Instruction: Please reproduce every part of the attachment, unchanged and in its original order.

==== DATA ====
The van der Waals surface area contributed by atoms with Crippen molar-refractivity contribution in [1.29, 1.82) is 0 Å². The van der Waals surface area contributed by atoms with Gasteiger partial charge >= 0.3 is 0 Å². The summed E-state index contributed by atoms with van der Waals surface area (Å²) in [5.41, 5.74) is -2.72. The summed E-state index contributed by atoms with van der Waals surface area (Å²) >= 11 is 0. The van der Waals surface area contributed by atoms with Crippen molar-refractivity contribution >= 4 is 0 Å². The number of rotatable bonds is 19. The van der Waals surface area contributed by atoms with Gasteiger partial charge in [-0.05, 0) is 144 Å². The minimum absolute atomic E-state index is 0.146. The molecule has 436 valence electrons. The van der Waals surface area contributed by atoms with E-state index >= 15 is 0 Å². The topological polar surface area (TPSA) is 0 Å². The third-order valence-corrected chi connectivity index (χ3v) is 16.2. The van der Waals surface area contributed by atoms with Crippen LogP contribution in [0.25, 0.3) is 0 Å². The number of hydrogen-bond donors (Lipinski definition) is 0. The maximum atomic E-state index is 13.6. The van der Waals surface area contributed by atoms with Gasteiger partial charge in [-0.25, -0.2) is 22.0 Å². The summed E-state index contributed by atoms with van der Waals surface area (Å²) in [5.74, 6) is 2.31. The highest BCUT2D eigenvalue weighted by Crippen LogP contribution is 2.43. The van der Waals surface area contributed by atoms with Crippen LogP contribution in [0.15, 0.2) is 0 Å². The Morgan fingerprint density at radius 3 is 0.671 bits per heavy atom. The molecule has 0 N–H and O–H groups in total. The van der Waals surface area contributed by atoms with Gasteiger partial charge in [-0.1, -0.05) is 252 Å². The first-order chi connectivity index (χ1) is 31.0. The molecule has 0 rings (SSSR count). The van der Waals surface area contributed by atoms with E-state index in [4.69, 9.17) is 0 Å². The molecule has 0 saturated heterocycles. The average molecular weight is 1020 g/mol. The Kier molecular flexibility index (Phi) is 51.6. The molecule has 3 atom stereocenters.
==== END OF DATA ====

The van der Waals surface area contributed by atoms with Crippen molar-refractivity contribution in [1.29, 1.82) is 0 Å². The van der Waals surface area contributed by atoms with Gasteiger partial charge >= 0.3 is 0 Å². The summed E-state index contributed by atoms with van der Waals surface area (Å²) in [5.41, 5.74) is -2.72. The summed E-state index contributed by atoms with van der Waals surface area (Å²) >= 11 is 0. The van der Waals surface area contributed by atoms with Crippen molar-refractivity contribution >= 4 is 0 Å². The number of rotatable bonds is 19. The van der Waals surface area contributed by atoms with Gasteiger partial charge in [-0.05, 0) is 144 Å². The minimum absolute atomic E-state index is 0.146. The molecule has 436 valence electrons. The van der Waals surface area contributed by atoms with E-state index >= 15 is 0 Å². The topological polar surface area (TPSA) is 0 Å². The third-order valence-corrected chi connectivity index (χ3v) is 16.2. The van der Waals surface area contributed by atoms with Crippen LogP contribution in [0.25, 0.3) is 0 Å². The number of hydrogen-bond donors (Lipinski definition) is 0. The maximum atomic E-state index is 13.6. The van der Waals surface area contributed by atoms with Gasteiger partial charge in [-0.25, -0.2) is 22.0 Å². The summed E-state index contributed by atoms with van der Waals surface area (Å²) in [5.74, 6) is 2.31. The highest BCUT2D eigenvalue weighted by Crippen LogP contribution is 2.43. The van der Waals surface area contributed by atoms with Crippen LogP contribution in [0.15, 0.2) is 0 Å². The Morgan fingerprint density at radius 3 is 0.671 bits per heavy atom. The molecule has 0 N–H and O–H groups in total. The van der Waals surface area contributed by atoms with Gasteiger partial charge in [-0.1, -0.05) is 252 Å². The first-order chi connectivity index (χ1) is 31.0. The molecule has 0 rings (SSSR count). The van der Waals surface area contributed by atoms with E-state index in [4.69, 9.17) is 0 Å². The molecule has 0 saturated heterocycles. The average molecular weight is 1020 g/mol. The Kier molecular flexibility index (Phi) is 51.6. The molecule has 3 atom stereocenters.